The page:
Your Guide to Baby Crows: What You Need to Know!
Crows are some of the most remarkable birds in the world due to their unique intelligence and sociability. They not only know how to use tools (which is remarkable in and of itself) but have hectic social lives. In fact, many adult crows spend years or even their whole lives interacting with their children and even checking on other friendly crows in their neighborhood.
In this way, baby crows are particularly fun to study and understand. They often have many of the same traits and personality quirks as their parents, though they are often rarely seen. So, if you love crows or have a murder (the name of a group of crows!) in your yard, here’s what you need to know about their babies.
What Do Baby Crows Look Like?
Like most freshly hatched birds, crows look like adorable little fluff balls! At first, though, they’re almost entirely naked and have large pink bills with blue eyes. These beautiful blue peepers set them apart from other young birds and are typically consistent from youth to juvenile ages. That makes baby crows easier to spot from adults if you happen to see them.
As they mature, their fluffy down will start out as a relatively light black and then darken to the beautiful mature black you see in adult crows. Those stray white feathers you might find in a baby crow’s plumage will disappear or fall out. Expect a juvenile crow to look indistinguishable from an adult after about a year: there are still some differences but nothing major.
How Big Are Baby Crows?
Baby crows are just a few centimeters long (often under an inch) when they’re hatched. Like most birds, though, they rapidly grow to ensure that they can leave the nest quickly and avoid danger. Typically, they will reach adult size within just a month, though they may retain some elements of their youth, such as fluffy feathers and dependence on their parents.
That said, the varying crow species found throughout America means that baby size may vary heavily. For example, some crows measure as little as 42-48 centimeters (16.5-19 inches), while others get as big as 55 centimeters (21 inches). Accordingly, crow baby sizes will be slightly different, with some hatching out larger while others stay smaller.
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How Can I Tell the Difference Between a Baby Crow Versus a Baby Raven?
The biggest difference between crows and ravens is their size. A full-grown raven is typically twice the size of a crow and is comparable to a red-tailed hawk in bulk. Baby crows and ravens are the same, as the baby of a raven will be about double the size of a crow baby. You can also tell them apart based on their tail feathers, as ravens have longer middle feathers.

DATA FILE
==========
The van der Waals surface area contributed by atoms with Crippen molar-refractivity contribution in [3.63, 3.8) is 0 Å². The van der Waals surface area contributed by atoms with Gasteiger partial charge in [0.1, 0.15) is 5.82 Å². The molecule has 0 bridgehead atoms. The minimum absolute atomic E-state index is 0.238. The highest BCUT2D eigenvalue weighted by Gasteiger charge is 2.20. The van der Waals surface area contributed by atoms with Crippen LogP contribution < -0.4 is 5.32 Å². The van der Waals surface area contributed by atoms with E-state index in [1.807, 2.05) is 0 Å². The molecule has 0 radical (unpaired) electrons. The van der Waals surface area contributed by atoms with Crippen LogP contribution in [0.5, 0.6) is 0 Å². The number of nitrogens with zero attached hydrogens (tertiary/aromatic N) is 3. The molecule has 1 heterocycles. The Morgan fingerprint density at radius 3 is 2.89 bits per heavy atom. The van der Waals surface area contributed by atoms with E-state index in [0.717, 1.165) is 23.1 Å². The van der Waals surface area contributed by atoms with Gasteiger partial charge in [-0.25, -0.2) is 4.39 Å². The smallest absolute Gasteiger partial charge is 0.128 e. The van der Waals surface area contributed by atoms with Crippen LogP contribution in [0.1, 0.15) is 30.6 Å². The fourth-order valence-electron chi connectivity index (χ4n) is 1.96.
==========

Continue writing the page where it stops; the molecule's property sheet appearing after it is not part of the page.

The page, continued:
This gives both the baby and adult ravens a wedge-shaped tail, which differs heavily from the fan-like tail of the crow. Furthermore, ravens have a call that sounds more like a bullfrog than a crow! Lastly, ravens typically have curvier beaks than crows, including their babies, which can help you tell them apart if you happen to run across either in your outdoor travels.
What Do You Call Baby Crows?
What you call a baby crow varies depending on its age. When they’re first hatched, they’re called hatchlings. During this period, they’re typically very small, fluffy, and demanding: one parent may stay at the nest at all times to guard and protect their crows. Once they’re a little older, they’re called chicks and are called this until they leave the nest.
Once they leave the nest and start hunting for themselves, crows may be called juveniles until their fathers lose their fluffiness and become more sturdy. However, some regions call year-old crows yearlings. These young crows are often the most fearless and intelligent, though not always the most rational: think of them as the teenagers of the crow world.
What Time of Year Do Crows Have Babies?
Crows have a pretty typical breeding season, which may vary slightly based on where they live. Typically, though, most will breed and lay eggs from early April through June. In the United Kingdom and areas with a similar climate, their nesting season is shorter, usually between April and May. However, their breeding season may heavily change as you travel to other parts of the world.